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Found 2 results

  1. FAR 19.702(a) says "(a) Except as stated in paragraph (b)of this section, Section 8(d) of the Small Business Act (15 U.S.C. 637(d)) imposes the following requirements regarding subcontracting with small businesses and small business subcontracting plans: (1) In negotiated acquisitions, each solicitation of offers to perform a contract or contract modification, that individually is expected to exceed $650,000 ($1.5 million for construction) and that has subcontracting possibilities, shall require the apparently successful offeror to submit an acceptable subcontracting plan. If the apparently successful offeror fails to negotiate a subcontracting plan acceptable to the contracting officer within the time limit prescribed by the contracting officer, the offeror will be ineligible for award. 15USC637(d)(4) states "(b)Before the award of any contract to be let, or any amendment or modification to any contract let, by any Federal agency which— (i) is to be awarded, or was let, pursuant to the negotiated method of procurement, (ii) is required to include the clause stated in paragraph (3), (iii) may exceed $1,000,000 in the case of a contract for the construction of any public facility, or $500,000 [NOTE: FDS does not have latest threshold version] in the case of all other contracts, and (iv) which offers subcontracting possibilities, the apparent successful offeror shall negotiate with the procurement authority a subcontracting plan which incorporates the information prescribed in paragraph (6). The subcontractingplan shall be included in and made a material part of the contract." In the case of a representation of a firm from small to large/"other than small" when exercising an option for a GSA schedule contract exceeding $650K in value, it would seem clear, at least to me, that feds would be responsible for requiring a subk plan in order to execute the modification. However, this does not appear to be the case according to GSA's policy office and the FPDS FAQ and answer below: "If I have a rerepresentation that means I should ask the vendor to submit a new subcontracting plan and should be able to change my answer to subcontracting plan in FPDS correct?No. The terms and conditions of the contract have not changed as a result of the rerepresentation." I'm not surprised that FPDS mirrors GSA policy since GSA administers the FPDS website. But, in my opinion, GSA's policy is contrary to FAR and the statutory requirements. Any thoughts? [Note: The contracts do include the FAR 52.219-8 clause, are negotiated, and are to be performed in U.S.]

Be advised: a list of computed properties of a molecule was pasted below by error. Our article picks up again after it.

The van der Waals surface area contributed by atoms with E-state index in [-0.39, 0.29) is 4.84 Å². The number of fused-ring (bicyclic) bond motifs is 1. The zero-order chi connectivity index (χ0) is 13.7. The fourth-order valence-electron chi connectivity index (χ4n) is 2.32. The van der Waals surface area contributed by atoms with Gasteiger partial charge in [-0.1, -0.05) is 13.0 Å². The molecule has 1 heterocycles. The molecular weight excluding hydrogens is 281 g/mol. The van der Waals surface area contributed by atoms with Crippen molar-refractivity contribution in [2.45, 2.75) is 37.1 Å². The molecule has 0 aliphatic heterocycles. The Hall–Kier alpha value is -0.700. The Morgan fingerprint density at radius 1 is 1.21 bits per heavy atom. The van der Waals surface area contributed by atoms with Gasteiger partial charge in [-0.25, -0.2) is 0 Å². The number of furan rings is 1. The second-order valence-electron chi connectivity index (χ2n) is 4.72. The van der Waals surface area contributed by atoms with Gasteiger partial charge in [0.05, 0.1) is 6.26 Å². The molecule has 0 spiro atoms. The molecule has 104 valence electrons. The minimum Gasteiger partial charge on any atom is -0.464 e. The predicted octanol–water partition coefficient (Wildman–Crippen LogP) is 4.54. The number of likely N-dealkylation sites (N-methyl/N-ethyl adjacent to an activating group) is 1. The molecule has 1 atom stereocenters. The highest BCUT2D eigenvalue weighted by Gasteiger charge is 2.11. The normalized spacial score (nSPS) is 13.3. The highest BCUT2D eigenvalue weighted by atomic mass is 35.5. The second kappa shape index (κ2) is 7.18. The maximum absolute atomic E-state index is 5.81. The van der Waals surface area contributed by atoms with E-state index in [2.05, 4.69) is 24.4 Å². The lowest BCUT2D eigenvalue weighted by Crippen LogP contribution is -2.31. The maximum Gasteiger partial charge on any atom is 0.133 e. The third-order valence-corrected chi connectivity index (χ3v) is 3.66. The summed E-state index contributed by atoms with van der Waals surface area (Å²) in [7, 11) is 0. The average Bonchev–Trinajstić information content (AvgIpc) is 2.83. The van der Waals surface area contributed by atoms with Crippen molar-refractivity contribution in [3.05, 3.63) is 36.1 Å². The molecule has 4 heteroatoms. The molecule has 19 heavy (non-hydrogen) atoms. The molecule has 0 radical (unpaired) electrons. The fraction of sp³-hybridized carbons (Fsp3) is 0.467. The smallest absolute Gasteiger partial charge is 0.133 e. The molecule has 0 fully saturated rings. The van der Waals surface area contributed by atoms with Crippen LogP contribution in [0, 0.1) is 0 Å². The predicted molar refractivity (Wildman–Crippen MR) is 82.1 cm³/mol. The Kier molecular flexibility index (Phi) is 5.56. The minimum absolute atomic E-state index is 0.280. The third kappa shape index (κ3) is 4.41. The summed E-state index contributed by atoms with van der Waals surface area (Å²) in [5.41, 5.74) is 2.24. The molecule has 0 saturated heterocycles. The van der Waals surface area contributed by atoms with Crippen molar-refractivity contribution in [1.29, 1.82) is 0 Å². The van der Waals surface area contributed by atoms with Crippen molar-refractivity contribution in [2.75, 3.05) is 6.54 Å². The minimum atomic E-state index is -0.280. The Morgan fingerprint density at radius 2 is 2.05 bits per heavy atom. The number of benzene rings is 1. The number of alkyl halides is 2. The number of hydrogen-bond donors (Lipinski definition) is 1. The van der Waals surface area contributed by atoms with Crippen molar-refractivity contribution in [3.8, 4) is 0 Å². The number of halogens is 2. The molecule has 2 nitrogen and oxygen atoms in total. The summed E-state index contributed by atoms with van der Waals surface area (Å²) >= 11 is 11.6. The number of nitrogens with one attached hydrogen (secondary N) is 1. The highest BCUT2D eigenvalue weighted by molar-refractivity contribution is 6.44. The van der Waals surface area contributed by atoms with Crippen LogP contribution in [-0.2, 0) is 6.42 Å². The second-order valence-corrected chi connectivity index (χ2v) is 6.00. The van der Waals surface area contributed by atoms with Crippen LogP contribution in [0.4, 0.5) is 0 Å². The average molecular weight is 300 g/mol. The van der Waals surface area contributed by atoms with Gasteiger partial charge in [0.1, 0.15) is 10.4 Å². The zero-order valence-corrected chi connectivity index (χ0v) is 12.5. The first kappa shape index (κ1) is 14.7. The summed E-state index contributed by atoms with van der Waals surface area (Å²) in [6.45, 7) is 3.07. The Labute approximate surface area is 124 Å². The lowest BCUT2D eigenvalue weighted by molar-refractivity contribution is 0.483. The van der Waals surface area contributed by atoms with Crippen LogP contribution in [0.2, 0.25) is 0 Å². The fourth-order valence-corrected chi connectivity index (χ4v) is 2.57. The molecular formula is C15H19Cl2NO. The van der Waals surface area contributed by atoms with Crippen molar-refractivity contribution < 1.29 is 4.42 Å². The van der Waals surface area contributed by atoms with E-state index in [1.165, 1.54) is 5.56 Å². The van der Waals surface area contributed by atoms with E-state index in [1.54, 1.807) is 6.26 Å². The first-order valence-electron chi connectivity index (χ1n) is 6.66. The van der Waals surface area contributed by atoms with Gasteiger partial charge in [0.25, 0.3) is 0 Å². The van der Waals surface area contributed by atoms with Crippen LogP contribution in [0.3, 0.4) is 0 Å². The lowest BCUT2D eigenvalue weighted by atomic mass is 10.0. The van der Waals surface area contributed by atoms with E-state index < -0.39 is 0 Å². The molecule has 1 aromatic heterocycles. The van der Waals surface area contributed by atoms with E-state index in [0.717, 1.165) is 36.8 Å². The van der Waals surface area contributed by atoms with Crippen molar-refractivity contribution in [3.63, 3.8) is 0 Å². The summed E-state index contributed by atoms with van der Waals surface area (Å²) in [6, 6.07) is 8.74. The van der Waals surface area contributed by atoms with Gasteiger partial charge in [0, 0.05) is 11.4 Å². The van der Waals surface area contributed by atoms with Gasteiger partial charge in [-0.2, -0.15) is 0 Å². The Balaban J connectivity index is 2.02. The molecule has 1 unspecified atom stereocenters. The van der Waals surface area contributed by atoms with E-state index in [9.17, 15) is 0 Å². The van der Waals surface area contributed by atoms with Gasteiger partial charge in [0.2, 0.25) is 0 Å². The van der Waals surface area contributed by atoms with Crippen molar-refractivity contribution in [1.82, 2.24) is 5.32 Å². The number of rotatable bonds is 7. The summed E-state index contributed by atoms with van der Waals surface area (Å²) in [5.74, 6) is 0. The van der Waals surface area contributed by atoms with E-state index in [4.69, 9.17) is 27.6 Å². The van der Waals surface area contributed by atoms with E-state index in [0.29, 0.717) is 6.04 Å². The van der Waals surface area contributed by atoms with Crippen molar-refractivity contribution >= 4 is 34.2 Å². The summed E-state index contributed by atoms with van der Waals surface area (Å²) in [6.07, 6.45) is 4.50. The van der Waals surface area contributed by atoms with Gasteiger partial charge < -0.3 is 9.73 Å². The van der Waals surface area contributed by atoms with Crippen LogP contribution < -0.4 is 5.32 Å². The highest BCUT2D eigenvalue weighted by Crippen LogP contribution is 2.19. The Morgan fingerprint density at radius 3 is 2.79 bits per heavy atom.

2. FAR 19.301-2(d) prohibits agencies from taking small business credit on a contract once a contractor rerepresents itself as small. However, there doesn’t appear to be a solid linkage between the taking “credit” and the “eligibility” criteria for set-aside procurements. FAR 52.219-1 refers back to 13 CFR Part 121, which doesn’t seem to address a scenario where an offeror was awarded a set-aside IDIQ contract, then rerepresented itself as large, and then, though novation or declining revenues/payroll, was able to subsequently rereperesent itself as small for a task order set-aside requesting a task-order-level representation. Am I missing something in 13CFR121 that makes offerors ineligible for task orders containing FAR 52.219-6 after the rerepresent their size on an IDIQ contract? Should a task order contain a representation similar to FAR 52.219-1 and the contractor has represented itself as large on the contract, may a contractor still represent itself a small for that task order if its trailing revenues/employee count are below the applicable NAICs code threshold and other SB criteria in 13CFR121 are met?
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